In addition to SiO2, SiOxNy and SiNx layers ICP-CVD can also be used to deposit other materials such as amorphous silicon (undoped and doped) and silicon carbide.
Amorphous silicon is usually deposited using pure silane with small flows of argon in order to help strike the plasma. Additional hydrogen is also used in order to improve the film quality. Dopants can be added in the form of phosphorus and boron in order to change the conductivity of the layer which is particular important in photovoltaics applications. Figure 11 below the effect of Phosphorous flow on deposition rate for ICP-CVD amorphous si layers.
ICP-CVD can also be used to deposit silicon carbide. Silane is normally mixed with methane and argon is also used to help with plasma striking. The refractive index of the SiC can be tuned by adjusting the gas flow ratio of silane to methane. Figure 12 and 13 shows the relationship between refractive index, film stress and methane/silane gas flow ratio.
Figure 12: Variation of refractive index with methane/silane gas flow ratio
Figure 13: Variation of film stress with methane / silane gas flow ratio
Chamber Plasma Cleaning and ICP-CVD Processing
In ICP-CVD processing, a significant proportion of the tool time is devoted to plasma cleaning using etching gases to clean the process chamber. There are a number of clean gases available such CF4, C3F8, C2F6 and NF3. However in our ICP chambers we nominally use SF6 due to ability to achieve higher etching rates, cleaner by products and experienced etching processes which we have modified in order to successfully clean inside the chamber. Alternative gases which we have also used are CF4 and C3F8.
The clean gases whether its SF6 or CF4 is usually used with either O2 or N2O in order to reduce the by products formed after the clean. The clean consists of using the ICP power and also power to the electrode. This is used to promote the fluorine in order to achieve faster etching rates. A wafer is also suggested to be placed on the table in order to protect the surface i.e. reduce over cleaning in this area. The plasma cleaning time and the cleaning intervals depends on the nature of the deposition. For example if a high stress film is deposited in the chamber then the maximum deposition before cleaning is required is reduced due to the potential of the film flaking from the chamber walls onto the sample.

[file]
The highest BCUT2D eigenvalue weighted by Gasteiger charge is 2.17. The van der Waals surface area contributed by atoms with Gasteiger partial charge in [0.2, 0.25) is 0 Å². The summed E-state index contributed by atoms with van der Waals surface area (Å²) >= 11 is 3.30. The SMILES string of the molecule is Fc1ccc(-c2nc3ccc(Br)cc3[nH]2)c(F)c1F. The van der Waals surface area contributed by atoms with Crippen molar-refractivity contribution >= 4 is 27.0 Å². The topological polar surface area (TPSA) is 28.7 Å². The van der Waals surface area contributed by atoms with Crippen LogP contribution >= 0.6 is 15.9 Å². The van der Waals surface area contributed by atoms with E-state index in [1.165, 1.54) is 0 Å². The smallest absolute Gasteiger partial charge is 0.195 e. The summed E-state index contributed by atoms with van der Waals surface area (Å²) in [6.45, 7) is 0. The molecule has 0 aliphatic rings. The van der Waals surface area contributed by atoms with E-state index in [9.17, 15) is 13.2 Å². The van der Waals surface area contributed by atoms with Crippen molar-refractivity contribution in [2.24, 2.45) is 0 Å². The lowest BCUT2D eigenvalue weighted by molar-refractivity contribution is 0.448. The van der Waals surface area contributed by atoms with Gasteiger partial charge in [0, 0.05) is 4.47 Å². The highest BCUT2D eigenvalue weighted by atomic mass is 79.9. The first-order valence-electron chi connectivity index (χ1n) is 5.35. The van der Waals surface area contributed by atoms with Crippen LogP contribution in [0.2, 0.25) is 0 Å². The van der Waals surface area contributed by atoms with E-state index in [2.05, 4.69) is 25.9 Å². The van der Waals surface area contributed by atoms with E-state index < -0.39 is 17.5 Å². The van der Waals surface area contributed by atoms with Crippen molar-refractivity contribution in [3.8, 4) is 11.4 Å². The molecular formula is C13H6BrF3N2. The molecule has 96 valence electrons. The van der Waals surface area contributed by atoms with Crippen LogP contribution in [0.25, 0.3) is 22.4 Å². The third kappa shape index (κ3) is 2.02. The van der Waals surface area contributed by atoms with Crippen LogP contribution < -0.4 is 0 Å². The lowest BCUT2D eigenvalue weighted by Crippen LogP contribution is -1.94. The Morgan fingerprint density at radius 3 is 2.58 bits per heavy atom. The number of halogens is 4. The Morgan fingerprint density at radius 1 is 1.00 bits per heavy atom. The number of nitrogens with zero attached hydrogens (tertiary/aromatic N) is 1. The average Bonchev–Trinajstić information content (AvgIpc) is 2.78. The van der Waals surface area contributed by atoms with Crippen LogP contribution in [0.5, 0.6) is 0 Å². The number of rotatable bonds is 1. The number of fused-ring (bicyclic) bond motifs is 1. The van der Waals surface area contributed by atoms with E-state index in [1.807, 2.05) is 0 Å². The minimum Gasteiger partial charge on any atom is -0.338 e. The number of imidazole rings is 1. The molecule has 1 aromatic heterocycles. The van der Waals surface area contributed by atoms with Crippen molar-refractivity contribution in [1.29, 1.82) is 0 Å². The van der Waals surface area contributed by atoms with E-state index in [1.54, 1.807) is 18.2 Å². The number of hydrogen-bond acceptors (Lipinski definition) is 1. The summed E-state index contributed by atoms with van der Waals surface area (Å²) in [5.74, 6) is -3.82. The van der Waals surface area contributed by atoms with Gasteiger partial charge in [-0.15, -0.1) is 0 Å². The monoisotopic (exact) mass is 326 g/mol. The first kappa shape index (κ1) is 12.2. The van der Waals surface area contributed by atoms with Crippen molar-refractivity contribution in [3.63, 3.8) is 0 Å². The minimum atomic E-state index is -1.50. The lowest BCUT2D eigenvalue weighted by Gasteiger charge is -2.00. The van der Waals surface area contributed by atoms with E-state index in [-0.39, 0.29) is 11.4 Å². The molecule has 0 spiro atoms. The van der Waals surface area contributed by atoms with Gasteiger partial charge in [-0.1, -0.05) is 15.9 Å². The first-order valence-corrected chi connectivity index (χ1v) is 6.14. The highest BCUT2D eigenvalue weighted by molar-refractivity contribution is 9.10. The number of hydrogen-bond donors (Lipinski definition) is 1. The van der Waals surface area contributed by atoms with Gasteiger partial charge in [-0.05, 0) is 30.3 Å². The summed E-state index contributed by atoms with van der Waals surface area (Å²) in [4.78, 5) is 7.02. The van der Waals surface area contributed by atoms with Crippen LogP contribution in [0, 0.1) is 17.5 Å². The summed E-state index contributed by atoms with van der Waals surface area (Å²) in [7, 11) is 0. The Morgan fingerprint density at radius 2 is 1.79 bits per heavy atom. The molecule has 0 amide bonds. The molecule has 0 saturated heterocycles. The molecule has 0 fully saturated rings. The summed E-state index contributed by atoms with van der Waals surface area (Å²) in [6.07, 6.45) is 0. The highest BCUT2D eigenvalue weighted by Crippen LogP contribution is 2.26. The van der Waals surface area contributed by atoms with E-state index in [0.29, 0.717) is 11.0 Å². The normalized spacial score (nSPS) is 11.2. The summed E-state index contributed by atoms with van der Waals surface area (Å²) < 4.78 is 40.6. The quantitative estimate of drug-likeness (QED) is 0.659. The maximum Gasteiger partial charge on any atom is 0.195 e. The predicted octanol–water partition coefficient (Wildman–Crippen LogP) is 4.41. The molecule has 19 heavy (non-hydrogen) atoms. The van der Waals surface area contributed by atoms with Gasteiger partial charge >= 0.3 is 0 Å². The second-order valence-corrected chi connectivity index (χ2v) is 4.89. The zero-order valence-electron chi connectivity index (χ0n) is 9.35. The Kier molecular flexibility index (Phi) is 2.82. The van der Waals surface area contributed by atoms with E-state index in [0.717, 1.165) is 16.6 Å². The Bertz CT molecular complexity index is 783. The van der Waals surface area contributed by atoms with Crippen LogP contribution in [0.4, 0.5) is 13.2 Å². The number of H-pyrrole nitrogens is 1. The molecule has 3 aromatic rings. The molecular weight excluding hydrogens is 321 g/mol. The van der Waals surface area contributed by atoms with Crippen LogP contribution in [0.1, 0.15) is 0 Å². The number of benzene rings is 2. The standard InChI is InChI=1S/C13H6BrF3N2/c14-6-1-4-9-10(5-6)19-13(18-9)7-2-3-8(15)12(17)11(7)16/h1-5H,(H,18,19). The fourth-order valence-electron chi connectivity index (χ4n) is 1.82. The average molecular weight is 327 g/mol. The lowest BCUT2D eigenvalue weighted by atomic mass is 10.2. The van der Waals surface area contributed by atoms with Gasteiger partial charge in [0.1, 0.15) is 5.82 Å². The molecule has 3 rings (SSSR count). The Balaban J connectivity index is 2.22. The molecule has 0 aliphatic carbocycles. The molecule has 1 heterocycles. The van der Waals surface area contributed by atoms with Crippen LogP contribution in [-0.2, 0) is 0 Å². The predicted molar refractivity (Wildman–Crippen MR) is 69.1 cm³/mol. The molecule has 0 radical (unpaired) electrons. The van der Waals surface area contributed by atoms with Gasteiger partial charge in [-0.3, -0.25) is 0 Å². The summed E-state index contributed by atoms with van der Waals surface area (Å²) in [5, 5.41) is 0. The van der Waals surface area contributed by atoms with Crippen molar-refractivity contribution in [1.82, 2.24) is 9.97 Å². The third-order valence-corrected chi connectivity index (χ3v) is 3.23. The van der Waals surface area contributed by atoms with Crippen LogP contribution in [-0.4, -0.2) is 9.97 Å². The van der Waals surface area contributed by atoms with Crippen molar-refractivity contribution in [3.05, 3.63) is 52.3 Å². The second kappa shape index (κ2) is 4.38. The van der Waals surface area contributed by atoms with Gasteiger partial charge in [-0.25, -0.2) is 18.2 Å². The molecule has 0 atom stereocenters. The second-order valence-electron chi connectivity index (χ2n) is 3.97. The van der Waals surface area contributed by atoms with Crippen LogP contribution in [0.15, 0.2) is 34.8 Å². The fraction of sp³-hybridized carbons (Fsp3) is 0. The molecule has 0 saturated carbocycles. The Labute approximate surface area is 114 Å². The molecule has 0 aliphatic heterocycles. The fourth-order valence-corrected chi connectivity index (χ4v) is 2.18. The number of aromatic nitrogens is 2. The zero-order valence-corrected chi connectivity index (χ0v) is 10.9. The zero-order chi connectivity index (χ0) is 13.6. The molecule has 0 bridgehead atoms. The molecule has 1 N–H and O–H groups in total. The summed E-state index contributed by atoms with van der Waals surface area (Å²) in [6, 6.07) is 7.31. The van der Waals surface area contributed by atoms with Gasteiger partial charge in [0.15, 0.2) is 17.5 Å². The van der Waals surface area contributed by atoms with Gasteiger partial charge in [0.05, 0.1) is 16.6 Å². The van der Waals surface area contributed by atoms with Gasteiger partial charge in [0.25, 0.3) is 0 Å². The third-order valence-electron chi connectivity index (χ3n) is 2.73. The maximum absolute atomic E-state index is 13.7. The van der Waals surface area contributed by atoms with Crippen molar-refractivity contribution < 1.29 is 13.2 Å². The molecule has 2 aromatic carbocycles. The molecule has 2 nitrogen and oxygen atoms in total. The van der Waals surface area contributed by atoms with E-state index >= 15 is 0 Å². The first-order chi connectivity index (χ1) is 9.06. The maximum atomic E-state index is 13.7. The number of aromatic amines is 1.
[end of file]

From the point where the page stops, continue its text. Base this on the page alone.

Chamber Plasma Cleaning and Typical Thickness Guidelines
Typical thickness and cleaning guidelines are shown below.
- Cleaning should be carried out after >5microns of film deposition.
- Cleaning time is dependent on type and thickness of film deposited.
- Typical cleaning time is 2hours for 6-8 microns of film deposition.
Following a plasma chamber clean it is important to run a pump purge recipe in order to minimise particulates. A typical sequence is shown below:-
Repeat 30 times/1min pump/1min N2 purge, 100sccm, 50mT/Loop
Conditioning of the chamber is an important step in order to achieve a repeatable process. We have observed that ~0.5microns of deposition is required for conditioning. Figure 14 shows how the deposition rate and refractive of the process stabilises after a chamber plasma clean and chamber conditioning.
Figure 14: Effect of chamber conditioning on process repeatability
Plasma Pre-Treatment Processes
A plasma pre-treatment process can be applied to a particular surface in order to avoid delamination of the deposited films especially when the film comes under some thermal or mechanical stress. Good adhesion of the deposited films onto the underlying material depends on the type of surface and also the type of residues on the surface. Oxygen based plasma pre-clean has the greater effect in removing organic residues whereas a hydrogen based plasma preclean has the greater effect removing inorganic residues.
If a substrate material other than Silicon is used such as Gallium Arsenide or Gallium nitride a plasma pre treatment process is essential to achieve good film properties. For example, adhesion and quality of the deposited film can be improved by applying a hydrogen based pre clean process prior film deposition. This has been carried out by using an ammonia/nitrogen plasma pre clean where the ammonia dissociates into nitrogen and hydrogen and the resulting hydrogen attacks the underlying surface giving a hydrogenated surface which provides a good interlayer between film and substrate. The subsequent deposited film then shows good film properties such as good adhesion, low pinholes and good electrical characteristics.
In this paper we have shown that ICP-CVD can be used to deposit various materials including SiO2, SiNx, a-Si and SiC. By using the ICP-CVD technique high quality films are deposited with high density plasma, low deposition pressures and temperatures which results in minimizing film contamination, promoting film stoichiometry, reducing radiation damage by direct ion-surface interaction, and eliminating device degradation at high temperatures.
This information has been sourced, reviewed and adapted from materials provided by Oxford Instruments Plasma Technology.
For more information on this source, please visit Oxford Instruments Plasma Technology.